Your correspondent, having toiled in discrete (and discreet) roles through 30 years in the national capital, federal public servant, Gallery journalist and parliamentary staffer, now enjoys the elevated status (and carefully measured drinks and slightly stale canapes) of the ex-Parliamentary Officers group at annual get-togethers.
For new, young staffers, though, Canberra and Parliament House can be a very lonely, dispiriting experience. Canberrans, particularly those locals who work in the House, are not known for friendly gestures to newcomers. The unspoken protocols are many and intimidating, the rules harsh and failures are not forgiven.
In contrast, young graduates entering the federal public service in Canberra are fairly well briefed on what to expect on their three-year rotations through the Departments, because for all its collective faults and foibles, the APS is fairer and more equitable in its treatment of inductees and at the day’s end, most grads — who used to be called GAA; graduate administrative assistants, until they politely rebelled — can go home to group houses to pour out their hearts to sympathetic flatmates.
Parliamentary staffers usually don’t have such luxury. They have little or no job security. Some bosses are the worst of bullies. Many staff are fly-in-fly-out visitors, working very long hours in the tribalised House, with only the relief of alcohol, recreational drugs and the company of colleagues. And there’s a lot of alcohol; not just in Parliament House but particularly in the Kingston and Manuka bars, just ten minutes away once the House, where everyone from parliamentary security staff to journos, staffers, lobbyists, MPs and even the odd minister can be found, particularly on Wednesday’s nights when parliament rises early.
Parliament House is as secure as you want it to be. Every square inch is covered by CCT, every office contains a panic button, every corridor holds a security station. The parliamentary attendants aren’t blind. A veteran security officer once related the story of a very senior Labor figure who enjoyed a special relationship with a public servant: “They were holding hands behind their backs forgetting that the camera scans forward and back views.”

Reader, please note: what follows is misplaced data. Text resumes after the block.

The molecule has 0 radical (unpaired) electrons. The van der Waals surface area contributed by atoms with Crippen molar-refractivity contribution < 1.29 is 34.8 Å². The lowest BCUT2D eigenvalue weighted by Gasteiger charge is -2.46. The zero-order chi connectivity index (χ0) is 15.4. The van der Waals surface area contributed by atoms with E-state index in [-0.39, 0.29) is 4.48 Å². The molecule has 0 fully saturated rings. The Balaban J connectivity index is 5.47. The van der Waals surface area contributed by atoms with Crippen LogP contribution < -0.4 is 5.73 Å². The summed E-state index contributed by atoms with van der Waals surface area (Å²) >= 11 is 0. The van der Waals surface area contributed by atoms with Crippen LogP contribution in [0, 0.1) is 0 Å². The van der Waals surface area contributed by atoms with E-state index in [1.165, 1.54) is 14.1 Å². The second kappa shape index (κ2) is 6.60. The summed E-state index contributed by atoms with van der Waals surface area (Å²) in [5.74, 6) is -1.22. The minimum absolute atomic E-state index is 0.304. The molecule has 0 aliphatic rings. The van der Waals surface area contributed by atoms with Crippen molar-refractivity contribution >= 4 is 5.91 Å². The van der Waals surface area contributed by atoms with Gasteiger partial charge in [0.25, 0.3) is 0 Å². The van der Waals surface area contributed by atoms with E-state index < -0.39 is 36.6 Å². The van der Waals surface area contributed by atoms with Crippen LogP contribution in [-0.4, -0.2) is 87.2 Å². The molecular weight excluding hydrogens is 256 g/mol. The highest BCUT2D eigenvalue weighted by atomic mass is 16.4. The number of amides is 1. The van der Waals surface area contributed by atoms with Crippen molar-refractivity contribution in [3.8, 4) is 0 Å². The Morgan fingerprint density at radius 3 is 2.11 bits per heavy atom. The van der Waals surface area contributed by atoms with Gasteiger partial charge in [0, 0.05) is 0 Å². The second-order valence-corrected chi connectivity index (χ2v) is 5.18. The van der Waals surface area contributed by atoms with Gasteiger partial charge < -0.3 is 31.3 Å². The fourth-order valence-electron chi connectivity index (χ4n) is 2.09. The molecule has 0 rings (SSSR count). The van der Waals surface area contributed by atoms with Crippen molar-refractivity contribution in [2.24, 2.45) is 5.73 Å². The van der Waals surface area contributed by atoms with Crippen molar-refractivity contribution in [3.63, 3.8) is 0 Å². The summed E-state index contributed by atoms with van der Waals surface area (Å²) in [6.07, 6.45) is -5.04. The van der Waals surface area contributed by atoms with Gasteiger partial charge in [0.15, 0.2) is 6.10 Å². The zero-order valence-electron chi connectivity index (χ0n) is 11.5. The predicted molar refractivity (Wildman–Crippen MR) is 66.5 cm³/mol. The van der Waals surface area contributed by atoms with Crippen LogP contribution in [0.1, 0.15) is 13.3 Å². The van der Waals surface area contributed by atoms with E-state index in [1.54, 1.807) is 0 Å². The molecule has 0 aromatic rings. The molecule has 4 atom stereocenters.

All this, though, is immaterial if staff — if any inhabitants of the building — aren’t safe.
We, the people, have the right and responsibility to remind all governments that they have a duty to protect the people often working 12 to 15 hours days within the fortress on Capital Hill that is Parliament House.
The Australian public service takes to heart Sir Humphrey Appleby’s reminder, “Ministers come and go, Bernard, but the civil service goes on forever.”
Political careers can be Hobbesian in nature — nasty, brutish and short — but we must remember that the trauma of sexual assault can go on forever too.
While it’s all too easy to mock the obsession of the bureaucracy with process, “cultural change” in parliament should examine the public service’s induction and orientation processes and how something similar might help on the Hill.
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